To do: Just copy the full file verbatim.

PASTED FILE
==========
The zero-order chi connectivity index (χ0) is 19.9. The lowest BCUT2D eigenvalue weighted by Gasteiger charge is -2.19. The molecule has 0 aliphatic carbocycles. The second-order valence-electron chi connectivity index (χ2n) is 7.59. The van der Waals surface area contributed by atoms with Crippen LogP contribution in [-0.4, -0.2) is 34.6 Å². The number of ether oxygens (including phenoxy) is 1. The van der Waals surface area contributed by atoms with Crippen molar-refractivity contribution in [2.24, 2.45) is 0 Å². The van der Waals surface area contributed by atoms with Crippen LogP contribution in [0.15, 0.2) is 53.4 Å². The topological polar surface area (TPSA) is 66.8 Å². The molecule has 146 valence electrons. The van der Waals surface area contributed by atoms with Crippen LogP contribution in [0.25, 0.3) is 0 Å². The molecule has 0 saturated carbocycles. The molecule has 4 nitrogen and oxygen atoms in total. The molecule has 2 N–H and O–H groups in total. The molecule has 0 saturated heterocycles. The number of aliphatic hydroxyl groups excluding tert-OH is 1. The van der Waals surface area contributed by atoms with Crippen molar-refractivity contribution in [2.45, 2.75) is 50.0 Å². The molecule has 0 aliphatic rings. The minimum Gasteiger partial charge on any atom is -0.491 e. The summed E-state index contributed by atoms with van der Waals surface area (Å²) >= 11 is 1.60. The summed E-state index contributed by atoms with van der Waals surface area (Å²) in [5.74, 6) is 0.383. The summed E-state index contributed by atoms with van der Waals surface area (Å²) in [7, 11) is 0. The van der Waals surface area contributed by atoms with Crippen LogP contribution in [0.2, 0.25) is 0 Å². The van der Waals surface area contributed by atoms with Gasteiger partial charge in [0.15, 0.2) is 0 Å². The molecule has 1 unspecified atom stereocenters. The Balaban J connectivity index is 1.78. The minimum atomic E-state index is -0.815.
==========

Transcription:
The zero-order chi connectivity index (χ0) is 19.9. The lowest BCUT2D eigenvalue weighted by Gasteiger charge is -2.19. The molecule has 0 aliphatic carbocycles. The second-order valence-electron chi connectivity index (χ2n) is 7.59. The van der Waals surface area contributed by atoms with Crippen LogP contribution in [-0.4, -0.2) is 34.6 Å². The number of ether oxygens (including phenoxy) is 1. The van der Waals surface area contributed by atoms with Crippen molar-refractivity contribution in [2.24, 2.45) is 0 Å². The van der Waals surface area contributed by atoms with Crippen LogP contribution in [0.15, 0.2) is 53.4 Å². The topological polar surface area (TPSA) is 66.8 Å². The molecule has 146 valence electrons. The van der Waals surface area contributed by atoms with Crippen LogP contribution in [0.25, 0.3) is 0 Å². The molecule has 0 saturated carbocycles. The molecule has 4 nitrogen and oxygen atoms in total. The molecule has 2 N–H and O–H groups in total. The molecule has 0 saturated heterocycles. The number of aliphatic hydroxyl groups excluding tert-OH is 1. The van der Waals surface area contributed by atoms with Crippen molar-refractivity contribution in [2.45, 2.75) is 50.0 Å². The molecule has 0 aliphatic rings. The minimum Gasteiger partial charge on any atom is -0.491 e. The summed E-state index contributed by atoms with van der Waals surface area (Å²) >= 11 is 1.60. The summed E-state index contributed by atoms with van der Waals surface area (Å²) in [5.74, 6) is 0.383. The summed E-state index contributed by atoms with van der Waals surface area (Å²) in [7, 11) is 0. The van der Waals surface area contributed by atoms with Crippen LogP contribution in [0.2, 0.25) is 0 Å². The van der Waals surface area contributed by atoms with Gasteiger partial charge in [0.15, 0.2) is 0 Å². The molecule has 1 unspecified atom stereocenters. The Balaban J connectivity index is 1.78. The minimum atomic E-state index is -0.815.